GURU NANAK: THE FOUNDER OF SIKHISM recounts the life story of the 15th century teacher and revolutionary activist from Punjab, India who founded the Sikh faith - the world's fifth largest religion. The documentary also explores how Guru Nanak's legacy inspires Sikh Americans today - including Grammy-nominated singer-songwriter Snatam Kaur and Hoboken, New Jersey mayor Ravi Bhalla - to exercise compassion, take risks, challenge established norms, and help others.
Monday, May 23
A Tale of Three Chinatowns | Local, USA on Austin PBS WORLD 18.3
Exploring the survival of urban ethnic neighborhoods in three American cities: Washington, D.C., Chicago and Boston. Through the voices of residents, community activists, developers and government officials, the film looks at the forces altering each community and the challenges that go with them, including the pressing issue of urban development and gentrification.
Tuesday, May 24
8 p.m. Plague at the Golden Gate | American Experience
A film directed by Li-Shin Yu and based on the critically acclaimed book Black Death at the Golden Gate. The death of Chinese immigrant Wong Chut King in San Francisco on March 6, 1900 would have likely passed unnoticed if the medical officer inspecting King’s body had not discovered a swollen black lymph node on his groin—evidence that the poor man’s rapid and painful death was the result of bubonic plague. Fearing the city would become the American epicenter of a disease that had already claimed 10 million lives worldwide, health officials drew upon racist pseudoscience to quarantine Chinatown. Local press and business and political leaders, meanwhile, conspired to cover up the threat in hopes of protecting San Francisco’s burgeoning economy. As the disease continued to spread, the new federal public health officer, Rupert Blue, became determined to save the city. Blue dedicated himself to tracking the epidemic, proving that the throngs of flea-infested rats that swarmed through the district—rather than simply urban filth or the foreign habits of the Chinese—were the true reason the disease persisted. He then launched a comprehensive sanitation campaign focused on rodent control as a way to combat the crisis—the first time in American history a federal health official began such a campaign. This film presents a complex and dramatic narrative of the desperate race to save San Francisco and the nation from the plague. Showing again on Saturday, May 28 on Austin PBS WORLD 18.3 or catch up on the PBS app.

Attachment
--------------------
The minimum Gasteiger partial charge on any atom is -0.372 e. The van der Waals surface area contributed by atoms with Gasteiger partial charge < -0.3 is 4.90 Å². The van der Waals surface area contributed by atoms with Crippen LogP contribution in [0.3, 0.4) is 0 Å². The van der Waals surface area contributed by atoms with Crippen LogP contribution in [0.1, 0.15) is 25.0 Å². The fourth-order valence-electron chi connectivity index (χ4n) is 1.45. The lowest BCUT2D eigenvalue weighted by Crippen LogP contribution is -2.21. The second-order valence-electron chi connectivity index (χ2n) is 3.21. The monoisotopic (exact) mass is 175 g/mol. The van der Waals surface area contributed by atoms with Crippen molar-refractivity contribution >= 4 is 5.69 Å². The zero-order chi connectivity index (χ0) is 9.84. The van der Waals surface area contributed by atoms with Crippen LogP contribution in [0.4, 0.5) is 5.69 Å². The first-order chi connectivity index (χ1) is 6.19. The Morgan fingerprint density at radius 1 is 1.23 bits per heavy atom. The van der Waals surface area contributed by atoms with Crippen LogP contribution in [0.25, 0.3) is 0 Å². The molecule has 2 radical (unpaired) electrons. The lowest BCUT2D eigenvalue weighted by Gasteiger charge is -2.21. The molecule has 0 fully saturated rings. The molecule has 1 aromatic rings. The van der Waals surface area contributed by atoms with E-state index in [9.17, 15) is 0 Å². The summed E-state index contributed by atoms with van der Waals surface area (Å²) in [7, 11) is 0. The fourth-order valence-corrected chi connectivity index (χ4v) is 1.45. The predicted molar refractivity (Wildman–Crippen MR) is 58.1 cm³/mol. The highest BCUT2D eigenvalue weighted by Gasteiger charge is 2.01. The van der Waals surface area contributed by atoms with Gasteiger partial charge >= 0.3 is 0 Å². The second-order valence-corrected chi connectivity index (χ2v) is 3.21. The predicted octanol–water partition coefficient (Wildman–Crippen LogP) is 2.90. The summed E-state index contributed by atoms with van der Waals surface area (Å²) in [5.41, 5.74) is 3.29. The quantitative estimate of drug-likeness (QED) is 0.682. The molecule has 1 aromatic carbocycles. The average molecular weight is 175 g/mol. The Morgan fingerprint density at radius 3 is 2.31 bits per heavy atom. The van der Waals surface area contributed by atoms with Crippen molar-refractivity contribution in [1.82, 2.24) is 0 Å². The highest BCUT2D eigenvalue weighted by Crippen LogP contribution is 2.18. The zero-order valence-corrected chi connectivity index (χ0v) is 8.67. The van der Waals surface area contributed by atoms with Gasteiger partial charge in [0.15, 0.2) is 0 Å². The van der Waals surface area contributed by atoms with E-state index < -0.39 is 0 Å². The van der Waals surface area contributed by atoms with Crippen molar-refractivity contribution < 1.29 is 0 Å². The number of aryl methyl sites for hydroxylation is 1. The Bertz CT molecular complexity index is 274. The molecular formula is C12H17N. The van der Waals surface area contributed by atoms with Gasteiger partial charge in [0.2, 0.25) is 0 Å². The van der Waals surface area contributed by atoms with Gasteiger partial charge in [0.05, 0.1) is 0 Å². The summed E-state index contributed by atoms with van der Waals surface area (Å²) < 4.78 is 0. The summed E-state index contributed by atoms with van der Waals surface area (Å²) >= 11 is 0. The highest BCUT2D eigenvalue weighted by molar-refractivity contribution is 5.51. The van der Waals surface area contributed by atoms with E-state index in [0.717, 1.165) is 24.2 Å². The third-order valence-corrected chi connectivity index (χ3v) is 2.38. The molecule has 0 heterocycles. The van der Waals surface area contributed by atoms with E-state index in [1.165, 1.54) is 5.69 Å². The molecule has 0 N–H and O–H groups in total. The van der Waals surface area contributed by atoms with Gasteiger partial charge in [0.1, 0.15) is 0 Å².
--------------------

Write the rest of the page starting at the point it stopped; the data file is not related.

10 p.m. Loimata, The Sweetest Tears | Pacific Heartbeat on Austin PBS 18.1
Featuring the redemptive tale of waka builder and captain Lilo Ema Siope's final years, "Loimata, The Sweetest Tears" is a chronicle of journeys - journeys of migration, spirituality, voyaging, healing and coming home. Confronting intergenerational trauma head on, the Siope family returns to their homeland of Samoa. Also available to stream on the PBS app.
Thursday, May 26
Chinatown Rising | America ReFramed on Austin PBS WORLD 18.3
Weaving together never-before-seen archival footage and photographs, Chinatown Rising reveals a deeply personal portrait of a San Francisco neighborhood in transition. Chinatown activists of the 1960s reflect on their years as young residents waging battles for bilingual education, tenants’ rights and ethnic studies curriculum that would shape their community and nation. Also available to stream on the PBS app.
Tuesday, May 31
10 p.m. The Healer Stones of Kapaemahu | Pacific Heartbeat on Austin PBS 18.1
On Honolulu's famous Waikiki Beach stand four large stones that represent a Hawaiian tradition of healing and gender diversity that is all but unknown to the millions of locals and tourists passing by. According to legend, the stones are a tribute to four mahu - people of dual male and female spirit - who brought the healing arts from Tahiti to Hawaii and used their spiritual power to cure disease. Also available to stream on the PBS app.